Before a woman has an abortion, it is not considered and “undue burden” for her to endure a 72 hour waiting period (not including weekends), submit to (and pay for) a medically unnecessary ultrasound, or undergo a more dangerous abortion procedure when legislators find the safer procedure too gory.

On the other hand, for religious institutions that wish to be excluded from the ACA’s contraceptive mandate, filling out and sending a short form is too much to ask.

The New York Times ran an editorial, “Mistaken Ruling on Contraception” on 12/26/13 in which they describe the ruling of Federal District Court Judge Brian Cogan (a G.W. Bush appointee).  Cogan ruled in favor of two high schools and two health care systems that “requiring religious-affiliated entities to inform insurance administrators that they wish to exclude contraceptive coverage — which some already do” is  “a ‘substantial burden.’”  The editorial further points out,

This case is among dozens challenging the birth control mandate. The Supreme Court agreed to hear two cases involving secular for-profit companies. What Judge Cogan missed, and the justices need to recognize, is the threat to religious liberty comes from employers trying to impose their religious views on workers.

I have discussed the imposition of religious beliefs on others in Catholic hospitals, where health care workers are not only prohibited from performing certain procedures, such as abortion, but are prohibited from telling patients that such procedures are an option, even when withholding such information is life-threatening to the patient (see full post here).

It seems religious beliefs are accommodated when they suit a lawmaker’s personal world view.  If we think about it, what would happen if all religions were accommodated on the same terms?  People have already raised the issue that Jehovah’s Witnesses do not believe in using blood transfusions and that Christian scientists do not believe in using allopathic health care.  Yet the government has, on occasion, stepped in and forced people with such religious beliefs to accept allopathic health practices, and practices supported by Christian Scientists are not automatically covered by insurance.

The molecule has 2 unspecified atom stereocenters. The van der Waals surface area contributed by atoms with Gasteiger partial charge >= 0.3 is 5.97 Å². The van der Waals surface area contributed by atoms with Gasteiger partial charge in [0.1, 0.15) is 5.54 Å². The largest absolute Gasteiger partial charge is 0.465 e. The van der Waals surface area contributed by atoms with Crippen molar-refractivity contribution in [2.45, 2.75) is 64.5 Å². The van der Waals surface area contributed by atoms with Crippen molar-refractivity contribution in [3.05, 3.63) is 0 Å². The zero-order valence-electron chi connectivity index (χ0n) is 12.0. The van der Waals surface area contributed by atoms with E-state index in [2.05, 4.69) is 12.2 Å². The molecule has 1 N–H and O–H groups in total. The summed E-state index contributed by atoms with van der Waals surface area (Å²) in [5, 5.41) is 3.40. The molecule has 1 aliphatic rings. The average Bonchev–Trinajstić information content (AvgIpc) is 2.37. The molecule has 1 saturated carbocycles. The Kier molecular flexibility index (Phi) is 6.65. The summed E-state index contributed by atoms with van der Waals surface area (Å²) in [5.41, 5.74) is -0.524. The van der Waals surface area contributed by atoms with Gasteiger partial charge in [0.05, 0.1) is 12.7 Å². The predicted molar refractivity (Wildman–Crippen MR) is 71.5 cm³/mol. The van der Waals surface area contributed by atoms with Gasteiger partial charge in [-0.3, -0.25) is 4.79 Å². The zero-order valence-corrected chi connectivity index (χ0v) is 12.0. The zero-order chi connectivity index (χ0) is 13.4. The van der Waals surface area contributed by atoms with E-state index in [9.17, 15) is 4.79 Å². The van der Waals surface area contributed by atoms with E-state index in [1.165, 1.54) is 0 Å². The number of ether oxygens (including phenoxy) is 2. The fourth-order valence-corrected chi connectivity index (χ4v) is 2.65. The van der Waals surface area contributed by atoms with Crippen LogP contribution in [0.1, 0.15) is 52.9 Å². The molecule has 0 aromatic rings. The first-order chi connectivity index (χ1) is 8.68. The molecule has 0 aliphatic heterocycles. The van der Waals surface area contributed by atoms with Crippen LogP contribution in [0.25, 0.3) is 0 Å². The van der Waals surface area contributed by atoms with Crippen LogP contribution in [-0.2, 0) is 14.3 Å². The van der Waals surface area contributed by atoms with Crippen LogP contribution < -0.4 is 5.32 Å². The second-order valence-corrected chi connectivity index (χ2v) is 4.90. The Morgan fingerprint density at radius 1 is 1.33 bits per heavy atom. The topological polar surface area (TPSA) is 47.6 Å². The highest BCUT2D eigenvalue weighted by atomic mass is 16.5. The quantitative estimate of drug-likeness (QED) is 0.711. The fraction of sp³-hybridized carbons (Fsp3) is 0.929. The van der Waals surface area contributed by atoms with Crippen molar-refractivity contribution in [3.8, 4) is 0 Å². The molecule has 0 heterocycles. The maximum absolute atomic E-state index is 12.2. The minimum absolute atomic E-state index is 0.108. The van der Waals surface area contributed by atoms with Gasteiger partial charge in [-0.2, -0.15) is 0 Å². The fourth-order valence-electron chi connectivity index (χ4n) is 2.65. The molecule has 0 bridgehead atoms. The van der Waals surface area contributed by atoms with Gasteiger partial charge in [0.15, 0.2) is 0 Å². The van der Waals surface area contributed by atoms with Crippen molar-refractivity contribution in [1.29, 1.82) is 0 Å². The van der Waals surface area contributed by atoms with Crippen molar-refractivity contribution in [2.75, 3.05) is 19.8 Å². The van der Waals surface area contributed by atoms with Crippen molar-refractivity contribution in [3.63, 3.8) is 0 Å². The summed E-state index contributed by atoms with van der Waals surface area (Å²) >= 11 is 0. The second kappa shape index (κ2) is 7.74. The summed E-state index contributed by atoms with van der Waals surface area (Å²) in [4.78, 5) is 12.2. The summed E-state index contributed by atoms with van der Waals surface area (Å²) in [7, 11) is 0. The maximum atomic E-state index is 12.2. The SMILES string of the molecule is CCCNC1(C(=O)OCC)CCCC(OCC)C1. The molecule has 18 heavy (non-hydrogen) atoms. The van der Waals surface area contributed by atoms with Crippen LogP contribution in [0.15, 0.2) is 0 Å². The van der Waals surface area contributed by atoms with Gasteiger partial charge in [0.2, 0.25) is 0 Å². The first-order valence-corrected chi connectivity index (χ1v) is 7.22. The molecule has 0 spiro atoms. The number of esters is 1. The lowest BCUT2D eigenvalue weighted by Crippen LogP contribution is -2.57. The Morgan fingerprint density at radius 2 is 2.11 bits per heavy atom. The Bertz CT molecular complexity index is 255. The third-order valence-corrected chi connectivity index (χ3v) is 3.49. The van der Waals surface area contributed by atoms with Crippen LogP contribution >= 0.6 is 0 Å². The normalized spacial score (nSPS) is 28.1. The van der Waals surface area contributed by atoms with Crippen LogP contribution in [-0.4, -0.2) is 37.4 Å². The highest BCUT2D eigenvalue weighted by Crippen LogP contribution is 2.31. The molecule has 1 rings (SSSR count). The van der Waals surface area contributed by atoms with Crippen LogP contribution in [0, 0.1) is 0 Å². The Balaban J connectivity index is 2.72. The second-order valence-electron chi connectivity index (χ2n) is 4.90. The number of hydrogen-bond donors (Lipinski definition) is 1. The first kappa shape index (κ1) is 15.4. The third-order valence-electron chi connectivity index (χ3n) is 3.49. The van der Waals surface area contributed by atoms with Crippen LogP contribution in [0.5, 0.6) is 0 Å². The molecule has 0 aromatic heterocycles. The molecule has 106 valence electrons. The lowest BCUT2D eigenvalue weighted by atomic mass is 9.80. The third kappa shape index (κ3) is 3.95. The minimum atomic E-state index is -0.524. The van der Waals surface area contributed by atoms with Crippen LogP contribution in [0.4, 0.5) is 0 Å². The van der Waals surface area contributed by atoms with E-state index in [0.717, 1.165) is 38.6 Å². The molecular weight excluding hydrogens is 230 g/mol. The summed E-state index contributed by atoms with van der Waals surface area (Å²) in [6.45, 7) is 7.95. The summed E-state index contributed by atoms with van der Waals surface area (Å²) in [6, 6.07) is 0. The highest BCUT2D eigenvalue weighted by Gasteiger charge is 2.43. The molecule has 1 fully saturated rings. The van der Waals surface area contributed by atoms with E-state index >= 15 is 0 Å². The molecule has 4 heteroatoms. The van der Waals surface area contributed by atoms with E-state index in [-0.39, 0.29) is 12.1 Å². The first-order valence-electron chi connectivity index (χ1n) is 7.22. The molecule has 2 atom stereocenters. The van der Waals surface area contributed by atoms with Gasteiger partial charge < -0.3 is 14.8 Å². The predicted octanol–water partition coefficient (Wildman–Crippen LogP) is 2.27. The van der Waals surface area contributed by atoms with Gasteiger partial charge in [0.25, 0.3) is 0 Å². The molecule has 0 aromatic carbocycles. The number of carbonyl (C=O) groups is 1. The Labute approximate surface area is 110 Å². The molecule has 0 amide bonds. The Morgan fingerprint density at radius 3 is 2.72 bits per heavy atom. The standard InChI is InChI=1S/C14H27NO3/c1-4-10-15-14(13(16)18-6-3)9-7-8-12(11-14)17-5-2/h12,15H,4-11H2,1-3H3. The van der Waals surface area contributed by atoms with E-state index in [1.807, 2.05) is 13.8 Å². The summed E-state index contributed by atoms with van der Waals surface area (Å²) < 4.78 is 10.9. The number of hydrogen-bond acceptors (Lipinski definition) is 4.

When we begin accommodating or persecuting those of specific religions, exempting them from law or forcing them to abide by it, how are those decisions made?  If I form (as a constitutional law professor once suggested to me) the Church of the Holy Cinderblock, am I allowed to demand that I can take my cinderblock to the doctor?  What if my church mandates abortion for everyone who already has two children–can I impose that on others?  What if my religion mandates that my life and health take precedence over those of a fetus–am I exempt from abortion restrictions in the law so that I may follow my religious practices?  What if my religion supports male circumcision?  Female genital cutting?  Should I be able to mandate not only that I can keep these practices, but that insurance must pay for them?

What if the Church of the Holy Cinderblock develops a wealthy following that allows it to buy comprehensive health care systems, some of which are the only health care available in a certain region.  Would it be acceptable that people who do not bring a cinderblock with them will not be treated?  Would it be acceptable for my church to tell doctors that we do not believe in antibiotics, so they may not prescribe them, nor may they tell patients where to get them, nor may they tell patients that in their medical opinion, antibiotics are a life-saving treatment?

What if the Church of the Holy Cinderblock wanted to implement all of these policies, and all the health system had to do was have someone fill out a short form and send it to the insurance administrators?  Could my church legitimately argue that filling out a form was unduly burdensome?

Or would the legitimate argument be that not offering standard heath care options at a healthcare institution is burdensome for patients?  That there is a burden in not knowing that a health care institution is more interested in imposing its values on patients than allowing them to make informed decisions about their health?

Does Brian Cogan see a moral quandary in allowing women to die in the name of religion–even if you fill out a form first?

Or perhaps covering health care practices such as contraception are seen as unduly burdensome on a society that prefers not to regard women as full human beings.